An indictment is a determination by a grand jury that there is probable cause to believe that offenses have been committed by a defendant. A defendant, of course, is presumed innocent until he or she pleads guilty or is proven guilty at trial.”

US v. Jared Mitchell Rothenberger – Federal Criminal Indictment

18 U.S.C. § 1343

18 U.S.C. § 1344

18 U.S.C. § 1349

18 U.S.C. § 1956

18 U.S.C. § 1957

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Douglas McNabb – McNabb Associates, P.C.’s
Federal Criminal Defense Attorneys Videos:

Federal Crimes – Be Careful

Federal Crimes – Be Proactive

Federal Crimes – Federal Indictment

Federal Crimes – Detention Hearing

Federal Mail Fraud Crimes

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To find additional federal criminal news, please read Federal Criminal Defense Daily.

Douglas McNabb and other members of the U.S. law firm practice and write and/or report extensively on matters involving Federal Criminal Defense, INTERPOL Red Notice Removal, International Extradition Defense, OFAC SDN Sanctions Removal, International Criminal Court Defense, and US Seizure of Non-Resident, Foreign-Owned Assets. Because we have experience dealing with INTERPOL, our firm understands the inter-relationship that INTERPOL’s “Red Notice” brings to this equation.

The author of this blog is Douglas C. McNabb. Please feel free to contact him directly at mcnabb@mcnabbassociates.com or at one of the offices listed above.


Eric Elegado, Charmagne Elegado, Theodore Cohen, Minh Nguyen, Regidor Pacal, Alexander V. Garcia, Roman Macabulos, Ramin Lotfi, and Roderick Huerto Indicted for Allegedly Committing the Following Federal Crimes: Conspiracy, Wire Fraud, Money Laundering, and Criminal Forfeiture

February 23, 2012

The Federal Bureau of Investigation (FBI) on February 21, 2012 released the following:

“Local Real Estate Agent and Eight Other Industry Professionals Charged in Massive Mortgage Fraud Scheme That Caused at Least $15 Million in Losses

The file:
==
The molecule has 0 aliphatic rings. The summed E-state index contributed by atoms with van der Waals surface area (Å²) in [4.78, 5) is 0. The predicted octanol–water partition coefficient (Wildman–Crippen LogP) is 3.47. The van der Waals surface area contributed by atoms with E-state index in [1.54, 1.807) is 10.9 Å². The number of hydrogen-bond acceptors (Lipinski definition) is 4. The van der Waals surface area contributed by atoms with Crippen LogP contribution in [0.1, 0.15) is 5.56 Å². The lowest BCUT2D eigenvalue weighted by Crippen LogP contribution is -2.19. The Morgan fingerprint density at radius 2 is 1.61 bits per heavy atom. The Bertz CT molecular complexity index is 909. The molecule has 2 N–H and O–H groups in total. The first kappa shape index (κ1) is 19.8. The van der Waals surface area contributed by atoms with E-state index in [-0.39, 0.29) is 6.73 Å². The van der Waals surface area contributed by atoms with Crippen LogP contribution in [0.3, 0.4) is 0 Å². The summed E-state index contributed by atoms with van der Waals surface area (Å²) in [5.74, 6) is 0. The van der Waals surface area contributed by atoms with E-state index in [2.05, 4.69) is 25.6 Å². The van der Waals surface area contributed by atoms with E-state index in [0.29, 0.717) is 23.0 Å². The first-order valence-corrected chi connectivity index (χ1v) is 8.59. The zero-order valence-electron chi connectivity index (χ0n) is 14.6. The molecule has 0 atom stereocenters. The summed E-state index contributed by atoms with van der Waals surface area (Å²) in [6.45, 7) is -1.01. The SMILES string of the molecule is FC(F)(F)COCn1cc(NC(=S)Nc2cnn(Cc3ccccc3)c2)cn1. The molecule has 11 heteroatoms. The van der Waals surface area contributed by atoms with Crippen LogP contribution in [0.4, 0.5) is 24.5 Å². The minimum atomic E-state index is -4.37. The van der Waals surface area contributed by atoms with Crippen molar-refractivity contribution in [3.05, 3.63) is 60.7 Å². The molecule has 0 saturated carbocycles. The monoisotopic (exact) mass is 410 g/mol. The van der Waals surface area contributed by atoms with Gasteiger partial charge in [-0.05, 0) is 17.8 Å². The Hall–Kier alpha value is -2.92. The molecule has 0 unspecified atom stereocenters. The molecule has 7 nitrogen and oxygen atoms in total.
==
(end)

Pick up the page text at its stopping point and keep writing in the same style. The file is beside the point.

United States Attorney Laura E. Duffy announced the unsealing of an indictment today charging a local real estate agent, Eric Elegado, and eight other mortgage industry professionals—Charmagne Elegado, Theodore Cohen, Minh Nguyen, Regidor Pacal, Alexander V. Garcia, Roman Macabulos, Ramin Lotfi, and Roderick Huerto, with multiple counts of conspiracy, wire fraud, money laundering, and criminal forfeiture. According to court proceedings, these defendants engaged in a multi-million-dollar mortgage fraud scheme that targeted vulnerable, low-income immigrants in San Diego. All of the defendants were arraigned today in federal court before U.S. Magistrate Judge William McCurine, Jr.

According to the indictment, Eric Elegado owned and operated real estate and mortgage brokerage businesses in San Diego and employed Theodore Cohen, Minh Nguyen, Regidor Pacal, Alexander V. Garcia, Roman Macabulos, Ramin Lotfi, and Roderick Huerto. These defendants conspired together and with others to obtain mortgage loans for unqualified buyers by falsifying and assisting others in falsifying the employment and salary information on the loan documents. According to the indictment, Eric Elegado directed the mortgage loans to be processed through his wife, Charmagne Elegado, who was working at the subprime mortgage lender. In order to further the fraudulent scheme, the defendants allegedly created and caused others to create false financial records for the purpose of verifying income listed on the false loan applications, such as W-2s, bank statements, rental income statements, ownership records, and bank deposit documents. According to court proceedings, the defendants caused these fraudulent loan documents to be submitted to mortgage lenders in order to induce the lenders to loan more than $50 million in mortgage loans. As a result of their scheme to defraud, defendants and others caused the mortgage companies, lending institutions, and financial institutions to lose more than $15 million.